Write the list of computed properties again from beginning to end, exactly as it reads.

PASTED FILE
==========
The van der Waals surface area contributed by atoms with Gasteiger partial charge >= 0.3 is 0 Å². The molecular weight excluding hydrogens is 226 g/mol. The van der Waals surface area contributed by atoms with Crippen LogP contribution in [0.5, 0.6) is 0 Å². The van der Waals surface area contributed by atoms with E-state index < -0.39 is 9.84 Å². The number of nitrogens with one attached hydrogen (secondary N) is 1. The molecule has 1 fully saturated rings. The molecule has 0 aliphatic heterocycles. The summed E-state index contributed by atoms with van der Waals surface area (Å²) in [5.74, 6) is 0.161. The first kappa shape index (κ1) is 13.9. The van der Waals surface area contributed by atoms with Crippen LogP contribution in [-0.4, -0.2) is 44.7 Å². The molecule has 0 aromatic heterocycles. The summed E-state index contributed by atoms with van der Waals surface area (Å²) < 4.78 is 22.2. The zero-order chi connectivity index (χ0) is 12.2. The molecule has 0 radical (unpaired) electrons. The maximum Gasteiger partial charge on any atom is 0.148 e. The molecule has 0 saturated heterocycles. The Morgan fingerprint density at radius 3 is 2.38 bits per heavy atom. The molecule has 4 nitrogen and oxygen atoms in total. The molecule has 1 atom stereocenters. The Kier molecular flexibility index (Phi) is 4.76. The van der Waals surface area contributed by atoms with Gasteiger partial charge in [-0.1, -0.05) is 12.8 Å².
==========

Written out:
The van der Waals surface area contributed by atoms with Gasteiger partial charge >= 0.3 is 0 Å². The molecular weight excluding hydrogens is 226 g/mol. The van der Waals surface area contributed by atoms with Crippen LogP contribution in [0.5, 0.6) is 0 Å². The van der Waals surface area contributed by atoms with E-state index < -0.39 is 9.84 Å². The number of nitrogens with one attached hydrogen (secondary N) is 1. The molecule has 1 fully saturated rings. The molecule has 0 aliphatic heterocycles. The summed E-state index contributed by atoms with van der Waals surface area (Å²) in [5.74, 6) is 0.161. The first kappa shape index (κ1) is 13.9. The van der Waals surface area contributed by atoms with Crippen LogP contribution in [-0.4, -0.2) is 44.7 Å². The molecule has 0 aromatic heterocycles. The summed E-state index contributed by atoms with van der Waals surface area (Å²) < 4.78 is 22.2. The zero-order chi connectivity index (χ0) is 12.2. The molecule has 0 radical (unpaired) electrons. The maximum Gasteiger partial charge on any atom is 0.148 e. The molecule has 0 saturated heterocycles. The Morgan fingerprint density at radius 3 is 2.38 bits per heavy atom. The molecule has 4 nitrogen and oxygen atoms in total. The molecule has 1 atom stereocenters. The Kier molecular flexibility index (Phi) is 4.76. The van der Waals surface area contributed by atoms with Gasteiger partial charge in [-0.1, -0.05) is 12.8 Å².